Turned Pro at 14

Surprisingly, Williams turned pro just a few months later. Her debut came in October of 1994 at the Bank of the West Classic in Oakland, California. There, the 14-year-old beat the woman ranked number 59 in the world, Shaun Stafford, then went on to give Arantxa Sanchez Vicario--women tennis's Number 2 player--a good game before losing. "She's going to be great for women's tennis," Stafford told the New York Times's Finn. Some wondered, however, why Williams had suddenly entered the professional circuit, but new rules adopted by the Women's Tennis Council of the World Tennis Association at the time may have provided just cause. After the close of 1994, 14-year-olds were barred from turning pro, and young women under 18 who entered the competition level from 1995 onward were limited in the number of tournaments in which they could participate.

Though she had skated into the professional level exempt from these rules, Williams restricted her schedule anyway. She stayed in school and did not appear again on the pro circuit until an August 1995 event, the Acura Classic in Manhattan Beach, California; she lost in the first round. Some tennis analysts noted that because she lacked the junior-tournament experience, Williams had not learned to inject a competitive edge to her game. Her father has tried to rectify this, sometimes by rooting against her in public matches. Conversely, he told New York Times Magazine writer Pat Jordan, "Every time she loses, I pay her $50."

As the New York Times Magazine profile pointed out, however, the dedicated fathers of women's tennis are sometimes problematic: Steffi Graf's father was charged with tax evasion, and she herself was nearly arrested for complicity; an American teenage player, Mary Pierce, had to obtain a court restraining order against her father. Richard Williams was well aware of the dangers of the sport on young women, though, and controlled his daughter's career in order to avoid problems. He saw the lesson in Capriati, who turned pro at 14. "At 15, she lost her smile," he told Jordan in the New York Times Magazine. "At 16, there were problems. What happened? I want to make sure that doesn't happen to my kids," he added.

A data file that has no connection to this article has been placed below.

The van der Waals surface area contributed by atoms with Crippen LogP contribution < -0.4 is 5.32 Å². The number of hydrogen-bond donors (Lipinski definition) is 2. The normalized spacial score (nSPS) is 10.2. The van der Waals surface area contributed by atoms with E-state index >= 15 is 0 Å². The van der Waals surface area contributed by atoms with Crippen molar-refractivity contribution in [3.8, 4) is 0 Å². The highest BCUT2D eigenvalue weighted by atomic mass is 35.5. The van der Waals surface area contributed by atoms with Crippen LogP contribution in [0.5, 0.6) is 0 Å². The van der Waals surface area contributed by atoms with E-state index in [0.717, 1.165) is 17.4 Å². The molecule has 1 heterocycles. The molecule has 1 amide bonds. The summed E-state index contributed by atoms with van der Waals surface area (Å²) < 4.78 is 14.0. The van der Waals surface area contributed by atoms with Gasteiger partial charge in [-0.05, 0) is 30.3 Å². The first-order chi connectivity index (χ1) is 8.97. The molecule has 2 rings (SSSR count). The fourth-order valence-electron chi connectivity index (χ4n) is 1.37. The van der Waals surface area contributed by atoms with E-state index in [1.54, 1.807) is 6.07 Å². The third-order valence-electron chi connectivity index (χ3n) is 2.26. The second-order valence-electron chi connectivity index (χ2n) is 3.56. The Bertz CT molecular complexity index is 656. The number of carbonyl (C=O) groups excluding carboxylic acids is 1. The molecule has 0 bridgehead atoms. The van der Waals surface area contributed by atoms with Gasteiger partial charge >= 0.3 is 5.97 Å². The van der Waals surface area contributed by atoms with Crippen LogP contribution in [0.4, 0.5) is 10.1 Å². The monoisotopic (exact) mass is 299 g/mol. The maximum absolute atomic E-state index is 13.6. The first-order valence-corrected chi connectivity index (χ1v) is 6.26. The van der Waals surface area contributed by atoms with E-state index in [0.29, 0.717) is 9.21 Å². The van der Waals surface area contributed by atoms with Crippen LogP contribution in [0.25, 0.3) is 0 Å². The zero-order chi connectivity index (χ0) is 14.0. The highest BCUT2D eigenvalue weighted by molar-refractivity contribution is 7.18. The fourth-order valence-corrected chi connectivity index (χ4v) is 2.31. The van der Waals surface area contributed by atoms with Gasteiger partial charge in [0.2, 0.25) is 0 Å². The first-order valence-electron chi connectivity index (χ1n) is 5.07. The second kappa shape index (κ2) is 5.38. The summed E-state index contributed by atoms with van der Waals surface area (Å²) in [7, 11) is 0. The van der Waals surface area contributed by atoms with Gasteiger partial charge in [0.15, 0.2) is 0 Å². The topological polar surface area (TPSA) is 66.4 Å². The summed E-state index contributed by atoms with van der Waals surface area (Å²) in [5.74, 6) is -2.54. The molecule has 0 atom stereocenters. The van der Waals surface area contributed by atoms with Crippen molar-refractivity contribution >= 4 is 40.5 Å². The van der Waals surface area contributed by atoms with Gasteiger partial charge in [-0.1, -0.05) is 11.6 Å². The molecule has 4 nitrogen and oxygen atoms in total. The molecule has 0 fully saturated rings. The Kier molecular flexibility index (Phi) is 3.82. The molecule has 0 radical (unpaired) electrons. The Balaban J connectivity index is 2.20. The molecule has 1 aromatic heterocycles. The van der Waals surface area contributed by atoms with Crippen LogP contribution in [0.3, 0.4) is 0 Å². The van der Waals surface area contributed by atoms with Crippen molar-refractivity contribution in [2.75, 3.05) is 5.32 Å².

Venus's younger sister, Serena, also showed great promise as a player. Richard Williams predicted that some day the pair would have to play against one another for the women's world title, but he often received more press than either of them. "Richard Williams has been called a 'liar' and 'genius' and everything in between," wrote Higdon in Tennis magazine. The senior Williams asserted that his family did not receive any endorsement money from wearing the logo-emblazoned clothing of one sportswear maker at public appearances, but a spokesperson for the company said they had indeed paid him a consultant's fee. Yet Williams has also been lauded for shepherding his daughter's career down a non-traditional path that kept the focus on her education and allowed her to mature outside of the competitive pressures of the pro circuit. Newspaper reportage about Venus often remarks on her self-assuredness and impressive vocabulary. Her father and Macci, Finn wrote in the New York Times, "have produced a player who appears to possess wit and wisdom beyond her years--with a serve, volley, and vocabulary to match."

Adjusted to Competition

Again Williams stayed out of the limelight for much of 1996, and in the spring of 1997 made her debut at the French Open. A month later, as she turned seventeen, she traveled to England for Wimbledon, perhaps the sport's most famous tournament. Serena and Oracene Williams came with her to lend support, but her father stayed home. She received a great deal of attention, but had a poor showing and lost to Magdalena Grzybowska. "By the time it was over...Williams stood revealed as a huge talent with little idea of how to adjust to an opponent or adversity," wrote S. L. Price in Sports Illustrated. She remained imperturbable, though. "It's my first Wimbledon," she told reporters. "There will be many more."

Her father asserted that his daughter's "only weakness is she's overconfident," he said in the New York Times Magazine. Williams's U.S. Open performance in the late summer of 1997 went somewhat better: she advanced from 66th to 25th in the rankings in one day. "Williams's progress as a player was undeniable; almost overnight she had become a force every player but one fears," wrote Price in Sports Illustrated, referring to Martina Hingis, who would take home the title. Both young women were the same age, but Hingis had far more professional competition experience. Still, insiders predicted future greatness for Williams. Pam Shriver, a former U.S. Open titleholder, once played in a training match against Serena and Venus, and she told Higdon in Tennis magazine that Venus "didn't know tactically how to play points yet, but she had weapons and has this natural way of intimidating."